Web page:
Although pandemic risk was identified by many companies as a low-likelihood, high-impact event, Covid-19 demonstrated that businesses were not prepared for the scale of government interventions, including national lockdowns that devastated economies.
EOS’s 2020 Annual Review of its engagement activities and voting recommendations identifies some of the key lessons that companies must learn from the pandemic, and ways to improve sustainability-focused risk management over the longer term.
For example, the pandemic has demonstrated the importance to companies of strong health and safety practices and provisions - such as sick pay and mental health support - to ensure business continuity. It has also shown why all businesses need to maintain a social licence to operate, underpinned by a corporate purpose. Companies that laid off workers after receiving government support were closely scrutinised by investors and the public. We take a look at this changing landscape.
Although Covid-19 captured the headlines in 2020, the long-term issues posed by the climate crisis have not gone away. The rapidity with which some governments moved to contain the pandemic - with a significant impact on business operating models and daily life - offered companies and society a window through which to view possible responses to the looming climate crisis.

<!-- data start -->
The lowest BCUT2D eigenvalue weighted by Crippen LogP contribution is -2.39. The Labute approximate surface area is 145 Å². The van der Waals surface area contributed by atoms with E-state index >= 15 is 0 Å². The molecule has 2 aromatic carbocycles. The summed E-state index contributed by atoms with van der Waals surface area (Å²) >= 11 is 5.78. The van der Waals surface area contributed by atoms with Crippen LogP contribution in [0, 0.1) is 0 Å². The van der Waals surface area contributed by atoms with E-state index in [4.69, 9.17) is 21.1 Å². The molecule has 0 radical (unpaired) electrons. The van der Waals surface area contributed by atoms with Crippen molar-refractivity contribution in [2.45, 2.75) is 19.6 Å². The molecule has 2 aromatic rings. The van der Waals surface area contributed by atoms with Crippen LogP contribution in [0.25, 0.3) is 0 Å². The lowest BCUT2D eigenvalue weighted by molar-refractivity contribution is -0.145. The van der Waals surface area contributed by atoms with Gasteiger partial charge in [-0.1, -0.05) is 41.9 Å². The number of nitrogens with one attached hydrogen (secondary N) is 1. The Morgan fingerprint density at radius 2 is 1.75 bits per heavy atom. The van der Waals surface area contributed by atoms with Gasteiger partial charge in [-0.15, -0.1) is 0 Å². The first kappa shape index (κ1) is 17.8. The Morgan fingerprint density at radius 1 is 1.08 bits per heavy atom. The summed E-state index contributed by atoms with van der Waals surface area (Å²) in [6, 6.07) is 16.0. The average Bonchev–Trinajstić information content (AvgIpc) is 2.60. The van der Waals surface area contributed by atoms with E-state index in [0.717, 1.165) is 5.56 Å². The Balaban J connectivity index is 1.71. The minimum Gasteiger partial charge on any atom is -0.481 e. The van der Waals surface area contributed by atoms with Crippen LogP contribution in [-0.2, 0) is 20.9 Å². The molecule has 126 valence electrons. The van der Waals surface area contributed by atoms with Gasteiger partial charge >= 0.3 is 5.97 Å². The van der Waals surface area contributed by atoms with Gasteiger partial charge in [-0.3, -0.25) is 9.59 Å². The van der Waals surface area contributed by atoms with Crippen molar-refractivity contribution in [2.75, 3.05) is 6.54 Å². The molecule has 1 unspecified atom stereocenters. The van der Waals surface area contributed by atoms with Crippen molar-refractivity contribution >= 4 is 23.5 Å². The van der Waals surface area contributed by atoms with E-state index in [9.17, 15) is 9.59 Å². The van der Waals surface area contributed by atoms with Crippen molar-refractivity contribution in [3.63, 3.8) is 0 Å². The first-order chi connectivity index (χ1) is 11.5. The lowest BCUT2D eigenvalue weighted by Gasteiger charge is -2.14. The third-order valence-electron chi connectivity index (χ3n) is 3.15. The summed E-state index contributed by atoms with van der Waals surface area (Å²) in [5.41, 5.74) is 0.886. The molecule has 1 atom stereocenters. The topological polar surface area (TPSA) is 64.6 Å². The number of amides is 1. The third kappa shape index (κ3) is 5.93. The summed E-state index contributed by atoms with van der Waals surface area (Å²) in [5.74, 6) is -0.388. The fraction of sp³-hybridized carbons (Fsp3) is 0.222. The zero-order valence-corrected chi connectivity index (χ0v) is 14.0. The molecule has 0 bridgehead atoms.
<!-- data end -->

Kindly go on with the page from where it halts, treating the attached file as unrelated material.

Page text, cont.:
The EOS 2020 Annual Review includes a progress report on our participation in the collaborative initiative Climate Action 100+, where we lead or co-lead engagement with over 30 companies. We assess the net-zero commitments made by oil and gas companies as well as the decarbonisation challenges for energy demand-side participants, as policy grinds ever tighter. In the run up to COP26, to be held in the UK in November 2021, we can expect to see further shifts as the pressure builds to bring national policies into line with Paris Agreement pledges.
To find out more, read the EOS 2020 Annual Review.